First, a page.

Karier continues in his lecture to explain how agencies, such as the CIA have been a manipulating tool in society, keeping various things top secret from the public. They have the power to manipulate the media, such as television and newspapers. They can use higher education as a means of going about their operations, mainly experiments, including ones about controlling minds. The thing that is unusual about all of that is how the American people have come to accept this secrecy of the government and the principle that the end justifies the means. What most people do not realize is that our National Security State has been extremely destructive to our democratic values, traditions and institutions.

Karier comes to the conclusion that the most significant legacy of war is perhaps the education of the American people, which has taught our American society to accept the goal of world empire and believe that the National Security State is absolutely essential for American security. However, it is a fact that because of secrecy and the government hiding certain information from the public, that the American dream for democracy has been forsaken. As Giambattista Vico said " . . . the world of civil society has certainly been made by men, and that its principles are therefore to be found within the modification of our own human minds." (Karier, 28-29) That explains perfectly how the government, or the "men" according to Vico, has truly made society what it is, they have made their own history by controlling what the people know and don't know.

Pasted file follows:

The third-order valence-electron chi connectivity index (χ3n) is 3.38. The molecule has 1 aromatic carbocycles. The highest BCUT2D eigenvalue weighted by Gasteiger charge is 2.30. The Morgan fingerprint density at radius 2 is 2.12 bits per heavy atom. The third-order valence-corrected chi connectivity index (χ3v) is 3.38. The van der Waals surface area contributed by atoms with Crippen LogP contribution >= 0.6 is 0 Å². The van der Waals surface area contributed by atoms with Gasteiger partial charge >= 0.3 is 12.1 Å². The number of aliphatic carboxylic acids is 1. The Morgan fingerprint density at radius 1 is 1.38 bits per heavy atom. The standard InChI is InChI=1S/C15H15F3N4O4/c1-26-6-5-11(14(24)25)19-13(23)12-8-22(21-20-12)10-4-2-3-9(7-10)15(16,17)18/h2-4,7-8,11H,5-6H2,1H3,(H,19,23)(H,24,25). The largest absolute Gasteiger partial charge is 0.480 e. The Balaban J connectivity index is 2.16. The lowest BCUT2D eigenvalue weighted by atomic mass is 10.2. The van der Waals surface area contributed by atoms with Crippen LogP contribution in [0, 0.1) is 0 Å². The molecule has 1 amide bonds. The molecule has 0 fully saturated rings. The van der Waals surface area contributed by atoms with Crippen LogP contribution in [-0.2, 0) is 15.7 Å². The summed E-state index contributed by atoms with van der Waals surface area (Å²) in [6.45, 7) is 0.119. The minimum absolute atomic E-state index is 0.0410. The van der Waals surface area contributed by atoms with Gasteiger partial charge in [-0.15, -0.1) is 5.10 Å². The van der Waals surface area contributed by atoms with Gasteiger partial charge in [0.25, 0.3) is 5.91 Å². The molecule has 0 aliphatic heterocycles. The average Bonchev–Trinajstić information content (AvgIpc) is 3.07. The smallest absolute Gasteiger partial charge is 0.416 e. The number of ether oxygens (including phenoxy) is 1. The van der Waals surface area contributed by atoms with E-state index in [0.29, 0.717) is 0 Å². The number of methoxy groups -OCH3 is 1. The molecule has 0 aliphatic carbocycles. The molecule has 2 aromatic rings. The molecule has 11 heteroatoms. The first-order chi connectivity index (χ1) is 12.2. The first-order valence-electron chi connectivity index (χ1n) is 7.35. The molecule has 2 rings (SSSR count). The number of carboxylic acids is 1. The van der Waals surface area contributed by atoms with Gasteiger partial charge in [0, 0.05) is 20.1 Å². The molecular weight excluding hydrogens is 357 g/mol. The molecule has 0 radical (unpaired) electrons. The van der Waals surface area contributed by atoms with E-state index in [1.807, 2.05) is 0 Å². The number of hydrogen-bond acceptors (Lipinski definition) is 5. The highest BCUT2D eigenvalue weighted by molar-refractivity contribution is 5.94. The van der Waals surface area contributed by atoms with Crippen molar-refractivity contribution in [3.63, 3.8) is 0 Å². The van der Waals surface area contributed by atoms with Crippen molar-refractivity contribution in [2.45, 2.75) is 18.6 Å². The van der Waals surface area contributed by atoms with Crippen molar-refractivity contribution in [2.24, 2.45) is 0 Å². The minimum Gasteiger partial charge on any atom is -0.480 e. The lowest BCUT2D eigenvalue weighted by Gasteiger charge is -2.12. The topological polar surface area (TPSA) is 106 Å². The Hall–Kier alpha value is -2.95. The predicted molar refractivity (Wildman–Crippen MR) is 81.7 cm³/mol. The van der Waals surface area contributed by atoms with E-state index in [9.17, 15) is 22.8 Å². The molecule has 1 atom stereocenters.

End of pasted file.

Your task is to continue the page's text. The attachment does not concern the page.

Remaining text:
The conflict theory sees the social world in continual struggle. A conflict theorist would simply see war as a constant struggle between competing groups. Conflict theorists also believe that people are truly shaped by power, coercion, and authority. Therefore, they would strongly support the theory that the government has "made society" by controlling what is known by the American people. The government has used its power to manipulate the media and has kept things from the public about war and other military issues. The CIA has had 400 (and now possibly more) American journalists working for them. This proves how they have great power over the public, for they can control what will be printed in newspapers and magazines. It is obvious how they shape public opinion because of actions like CIA Director William Casey buying controlling interest in Capital Cities Communications Inc., which held a controlling interest in ABC, which linked the CIA Director with ABC.

Through actions like that, the CIA can control what information is broadcast to the public. Through controlling the media, the most misleading information that the government has given the American public is probably the belief that America is a peaceful nation. They have complete control of what we know about war situations; they can create panic and hatred towards another country if they wish to, or they can simply hide information and leave the country in complete ignorance. During the Gulf War, they allowed the release of stories about Iraqi soldiers tearing Kuwait babies from their incubators. This caused uproar with the public and caused many to become angered, creating a sense of nationalism in unified hatred and yearning for war.

The CIA has used colleges and universities for clandestine operations and have conducted various experiments on unknowing U.S. students. For example,